The More the Merrier?
You see, among all of the little treasures I am uncovering while building my new Porn Command system, are lists containing links to most of my adult sites. While the very oldest of my adult sites (circa 1996 TGP galleries on long forgotten free-hosts), are now lost to the nether regions of the Internet, a few of my very earliest free and AVS sites are still (somewhat) alive, languishing on a trickle of traffic from ‘who knows where.’ Scores of old, neglected, and abandoned properties from my “build and forget” days presented for a nostalgic trip down memory lane, awaiting nothing more than a ‘click’ to be revisited by their creator…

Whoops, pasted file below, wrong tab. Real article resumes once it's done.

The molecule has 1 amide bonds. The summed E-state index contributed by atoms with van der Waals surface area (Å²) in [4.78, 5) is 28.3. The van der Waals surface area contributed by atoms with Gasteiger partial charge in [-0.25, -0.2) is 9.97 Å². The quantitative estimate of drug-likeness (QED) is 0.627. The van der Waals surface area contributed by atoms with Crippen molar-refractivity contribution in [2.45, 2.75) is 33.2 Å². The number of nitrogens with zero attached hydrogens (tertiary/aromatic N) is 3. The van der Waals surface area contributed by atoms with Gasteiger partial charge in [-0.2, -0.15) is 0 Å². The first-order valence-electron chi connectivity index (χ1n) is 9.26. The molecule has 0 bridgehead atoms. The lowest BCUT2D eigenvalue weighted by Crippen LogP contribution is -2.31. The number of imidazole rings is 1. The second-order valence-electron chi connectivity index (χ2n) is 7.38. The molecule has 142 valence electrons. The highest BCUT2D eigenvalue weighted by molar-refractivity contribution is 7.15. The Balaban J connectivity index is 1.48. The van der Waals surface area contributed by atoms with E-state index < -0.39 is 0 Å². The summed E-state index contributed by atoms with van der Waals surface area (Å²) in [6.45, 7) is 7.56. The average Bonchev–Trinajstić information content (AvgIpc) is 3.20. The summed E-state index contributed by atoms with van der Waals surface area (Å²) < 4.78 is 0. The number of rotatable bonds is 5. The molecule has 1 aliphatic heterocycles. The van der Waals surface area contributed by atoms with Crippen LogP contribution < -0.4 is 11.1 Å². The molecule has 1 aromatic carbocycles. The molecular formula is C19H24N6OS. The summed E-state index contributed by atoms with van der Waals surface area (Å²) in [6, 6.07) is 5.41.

Like many others in this business, I once built as many porn sites as I could, in order to cast as wide a net as possible. “Get ‘em in, sell ‘em a membership, up sell ‘em again, and then trade ‘em for someone new!” was (and in many respects, still is) my mantra, and I logically reasoned that the more sites I had (covering as many niches as possible, and promoting as many sponsors as possible), then the more opportunities that I would have to make some sales.

While that approach may have been ‘a good idea’ once upon a time, just a few clicks down my list was all that it took to reveal that not only were some of the sites I had once built now ‘gone,’ but the hosts that hosted them gone, and in some cases, even the sponsors that I had once received checks from (and often even ‘still’ advertise) were also gone... Sure, those Web sites served their purpose, “once upon a time” – and I am still happily surprised by ‘mystery’ checks on occasion, but I can’t really help but consider the ‘limited’ “shelf life” of those projects, and the time and energy that now seem “wasted” on them…

Pass the Tabasco Sauce